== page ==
In the book of Acts, we read the story about Saul of Tarsus, later known as the Apostle Paul. At this time, he was a strong persecutor of the Church. He held the coats of those who stoned Stephen; he had Christians arrested and thrown into jail, and many were later killed; and on the road to Damascus, Paul was on the hunt for a means to stop this movement. But on the way to Damascus, the Lord appeared before him, and blinded him. After being taken to a house in Damascus, and being put under guard, the Lord called somebody. Do you remember who? (Ananias). Acts 9:10 says, “In Damascus, there was a disciple named Ananias. The Lord called to him in a vision, ‘Ananias!’”
“Yes, Lord,” he answered.

The Lord told him exactly what to do, who would be there, who he needed to see, and what to say upon his arrival. He also told him that Saul was expecting him. But what was Ananias’ response in verse 13? Basically, “Are you sure you?” But the Lord said to Ananias, “Go! This man is my chosen instrument to proclaim my name to the Gentiles and their kings and to the people of Israel.” So Ananias went, did what the Lord told him to do, said what the Lord told him to say, and this Saul, later known as Paul, wrote letters to the Church that pretty much take up our New Testament. Tell me, has anybody heard anything about Ananias since? And all he had to do was obey God’s command to “Go!”

We don’t often know what the Lord has planned when He calls us to do something. But as humans, we want all the details, don’t we? We want to know why, what’s going to happen, will it be safe, will we be mocked, and honestly, how the Lord will work through this. We’re sometimes afraid to step forward when the Lord says, “go”. I think we also wonder if the Lord’s going to be with us in this…we wonder if He’s going to tell us to do something and sit back, watching us as if testing how we’ll respond. But that’s not how the Lord works, and we need to remember this always. Notice what God told Moses in verse 12: “I will be with you.” He also offered a sign to comfort Moses in knowing that it is in fact the Lord to whom he’s talking. In the same way, we’re reminded of what God said in Hebrews, “I will never leave you nor forsake you”? “I’ve chosen you…trust me.”

But was that enough for Moses to say OK? Nope. In verse 13, Moses again tries to opt out: “Suppose I go to the Israelites and say to them, ‘The God of your fathers has sent me to you,’ and they ask me, ‘What is His name?’ Then what shall I tell them?”

Say I mention to somebody about what the Lord has done or shown me today, and they ask me more about Him…what shall I say then? Suppose they ask me a question that I don’t know the answer to…what will I say/do then? Suppose I go…suppose I say, suppose they ask…even after the Lord has told Moses that He Himself will be with him, Moses is already assuming that he will fail.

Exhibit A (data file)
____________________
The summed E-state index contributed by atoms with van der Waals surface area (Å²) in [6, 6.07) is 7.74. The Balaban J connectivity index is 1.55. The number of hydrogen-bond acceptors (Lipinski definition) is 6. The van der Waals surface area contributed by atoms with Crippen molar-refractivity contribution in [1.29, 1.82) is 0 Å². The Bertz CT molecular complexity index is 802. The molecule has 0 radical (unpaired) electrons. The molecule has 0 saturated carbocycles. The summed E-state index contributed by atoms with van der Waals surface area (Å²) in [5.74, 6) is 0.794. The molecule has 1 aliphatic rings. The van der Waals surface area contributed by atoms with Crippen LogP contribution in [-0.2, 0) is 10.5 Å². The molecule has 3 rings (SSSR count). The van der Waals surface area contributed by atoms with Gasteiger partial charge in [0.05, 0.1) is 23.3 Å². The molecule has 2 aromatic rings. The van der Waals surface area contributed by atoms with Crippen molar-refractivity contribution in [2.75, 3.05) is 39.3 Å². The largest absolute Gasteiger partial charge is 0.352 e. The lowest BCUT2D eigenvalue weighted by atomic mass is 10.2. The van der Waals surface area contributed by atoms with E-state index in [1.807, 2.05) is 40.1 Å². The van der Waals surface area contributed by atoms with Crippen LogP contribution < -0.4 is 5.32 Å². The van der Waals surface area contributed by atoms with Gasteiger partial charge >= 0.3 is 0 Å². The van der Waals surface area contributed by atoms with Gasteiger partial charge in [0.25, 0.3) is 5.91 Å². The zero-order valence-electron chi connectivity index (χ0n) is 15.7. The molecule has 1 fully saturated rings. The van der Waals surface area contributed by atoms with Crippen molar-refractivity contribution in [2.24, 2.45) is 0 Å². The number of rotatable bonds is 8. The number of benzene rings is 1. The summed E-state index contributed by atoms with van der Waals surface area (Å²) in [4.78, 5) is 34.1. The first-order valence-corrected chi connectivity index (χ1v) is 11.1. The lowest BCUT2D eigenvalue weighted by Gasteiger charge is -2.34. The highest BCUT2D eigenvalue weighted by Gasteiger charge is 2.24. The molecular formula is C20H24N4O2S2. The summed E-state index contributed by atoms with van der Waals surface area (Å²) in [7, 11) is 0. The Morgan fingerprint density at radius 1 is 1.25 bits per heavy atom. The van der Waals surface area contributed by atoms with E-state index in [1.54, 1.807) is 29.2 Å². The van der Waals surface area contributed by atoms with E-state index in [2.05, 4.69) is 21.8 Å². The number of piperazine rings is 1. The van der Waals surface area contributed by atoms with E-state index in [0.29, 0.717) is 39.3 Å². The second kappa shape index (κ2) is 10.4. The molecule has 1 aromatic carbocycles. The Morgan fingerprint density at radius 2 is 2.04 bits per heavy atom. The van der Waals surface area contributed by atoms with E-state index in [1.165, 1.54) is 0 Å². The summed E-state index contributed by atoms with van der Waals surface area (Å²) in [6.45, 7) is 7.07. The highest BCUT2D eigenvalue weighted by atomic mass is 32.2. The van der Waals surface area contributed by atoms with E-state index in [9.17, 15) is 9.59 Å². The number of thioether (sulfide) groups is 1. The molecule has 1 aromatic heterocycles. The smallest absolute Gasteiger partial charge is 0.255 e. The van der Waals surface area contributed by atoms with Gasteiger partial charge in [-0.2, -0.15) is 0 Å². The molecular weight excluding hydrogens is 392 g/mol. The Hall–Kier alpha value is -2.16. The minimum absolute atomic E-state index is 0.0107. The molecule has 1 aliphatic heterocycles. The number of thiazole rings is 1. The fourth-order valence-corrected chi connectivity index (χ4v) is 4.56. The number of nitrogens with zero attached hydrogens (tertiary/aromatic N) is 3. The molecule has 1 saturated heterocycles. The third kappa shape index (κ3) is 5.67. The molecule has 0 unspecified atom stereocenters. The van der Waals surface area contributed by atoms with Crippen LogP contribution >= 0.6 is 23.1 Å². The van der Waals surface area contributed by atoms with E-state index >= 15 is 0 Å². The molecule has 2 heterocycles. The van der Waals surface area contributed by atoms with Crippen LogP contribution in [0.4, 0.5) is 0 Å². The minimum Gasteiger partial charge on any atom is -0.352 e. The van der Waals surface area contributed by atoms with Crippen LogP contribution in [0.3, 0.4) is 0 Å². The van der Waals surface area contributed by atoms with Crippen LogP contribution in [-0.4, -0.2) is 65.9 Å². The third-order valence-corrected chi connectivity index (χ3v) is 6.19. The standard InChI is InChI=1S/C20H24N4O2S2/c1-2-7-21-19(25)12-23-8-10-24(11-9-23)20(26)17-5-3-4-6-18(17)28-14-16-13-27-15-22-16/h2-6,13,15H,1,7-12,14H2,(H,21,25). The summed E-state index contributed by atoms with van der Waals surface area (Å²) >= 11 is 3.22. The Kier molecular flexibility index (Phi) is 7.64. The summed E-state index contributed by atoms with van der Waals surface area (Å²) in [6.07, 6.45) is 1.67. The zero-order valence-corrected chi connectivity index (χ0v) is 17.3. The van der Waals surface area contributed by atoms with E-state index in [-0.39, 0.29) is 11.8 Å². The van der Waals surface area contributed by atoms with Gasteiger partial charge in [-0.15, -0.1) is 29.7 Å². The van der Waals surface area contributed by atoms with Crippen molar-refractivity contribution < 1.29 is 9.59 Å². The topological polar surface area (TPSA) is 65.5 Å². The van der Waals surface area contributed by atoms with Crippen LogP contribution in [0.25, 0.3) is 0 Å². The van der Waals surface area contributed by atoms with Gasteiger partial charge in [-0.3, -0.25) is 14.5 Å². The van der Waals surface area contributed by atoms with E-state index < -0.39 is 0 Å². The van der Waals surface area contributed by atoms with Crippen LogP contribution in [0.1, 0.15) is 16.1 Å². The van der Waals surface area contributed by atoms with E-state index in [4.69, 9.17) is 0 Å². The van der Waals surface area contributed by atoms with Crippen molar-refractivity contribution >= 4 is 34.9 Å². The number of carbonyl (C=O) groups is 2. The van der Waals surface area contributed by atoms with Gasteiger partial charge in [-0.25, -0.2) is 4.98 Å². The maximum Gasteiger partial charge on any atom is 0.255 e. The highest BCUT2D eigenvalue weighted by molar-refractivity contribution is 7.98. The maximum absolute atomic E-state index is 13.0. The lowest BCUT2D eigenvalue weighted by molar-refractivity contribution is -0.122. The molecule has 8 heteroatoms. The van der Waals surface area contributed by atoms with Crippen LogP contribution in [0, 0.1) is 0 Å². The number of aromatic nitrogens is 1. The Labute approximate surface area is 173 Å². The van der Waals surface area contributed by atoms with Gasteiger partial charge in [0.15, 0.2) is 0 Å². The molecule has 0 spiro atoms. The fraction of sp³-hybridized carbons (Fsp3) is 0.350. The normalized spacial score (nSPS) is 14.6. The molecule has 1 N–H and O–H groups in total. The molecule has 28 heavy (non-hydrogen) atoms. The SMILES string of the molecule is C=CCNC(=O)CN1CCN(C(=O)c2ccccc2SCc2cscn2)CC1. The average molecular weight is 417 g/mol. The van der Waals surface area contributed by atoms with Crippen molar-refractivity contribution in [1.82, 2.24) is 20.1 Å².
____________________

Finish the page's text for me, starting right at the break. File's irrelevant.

“I’ve seen their suffering, and indeed I’ve heard their cries,” says the Lord, “and I am concerned. So, I have come down to rescue them from the hand of slavery…and I have chosen you to bring them to me.”

But what will I say? I’m too shy; I don’t know how to talk to people.” Guys, have you ever had a buddy who likes a girl, and you want to encourage him to go up and talk to her? Or maybe you were the guy. Either way, guys, how did you encourage him to go and talk with her? You tell him what to do and what to say to help him start off a conversation. That’s what God did for Moses, too. He told Moses exactly what to say: “Say to the Israelites, ‘The Lord, the God of your fathers-the God of Abraham, the God of Isaac, and the God of Jacob- has sent me to you…later, God even tells Moses exactly what to say, to whom to say it, and even a backup plan in case they decide not to listen to him. So after a lot of whining and doubting on Moses’ part, even throughout the first part of the next chapter, he finally goes. And what happened? Eureka! It’s a success, just as God said it would be.

I can imagine Jesus saying to Moses as He did to the disciples, “Oh ye of little faith. Why did you doubt?”

So now, the bush is burning without being consumed, and as he approaches it, it begins to talk to him. Freaky, but to Moses, when he heard the Lord say, “Moses! Moses!”, instead of freaking out, Moses replied, “Here I am”.

Now, the Hebrew word for “Here I am” is pronounced “hay-EE-nee”, the same word that Samuel said when the Lord called his name, although I doubt the young Samuel realized at that time that his response was the same as that of Moses’, over 400 years previous. Why do I bother to mention this? Because in both incidents, God was calling somebody who He had plans for, special plans to serve Him and further His Kingdom. Samuel would grow up to be a prophet who soon anointed both King Saul and King David, and who would also serve the Lord obediently. Moses would serve the Lord by leading God’s people out of slavery from Egypt. But look at each one. Samuel was just a little boy. Hardly the sight of what he was to become in the Lord’s service. And Moses, an Israelite fugitive who grew up in Egyptian royalty and is now living among descendants of Ishmael…no doubt dealing with an identity crisis, and an obvious low self-esteem. Two people who you would least expect to become great prophets and great servants of the Lord. But yet, that’s exactly what happened. Why? Because when the Lord called them, their first response was, “Here I am.”

Reflection:

  • When God calls you for something, how will you respond?

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3 thoughts on “What Does God Want with Me?

  1. Mark 4:24–“(Jesus says)Pay close attention to what you hear. The closer you listen, the more understanding you will be given, and you will receive even more”. Once God has my attention (ala Moses and Samuel), that would make me want to listen to Him more, to use “more understanding” as one of God’s weapons (2 Corinthians 10) against gossip/”evangelism for the devil”. Gaining more understanding from God is never a waste, and anything against God is a waste and will eventually be put to eternal waste (Revelation 20).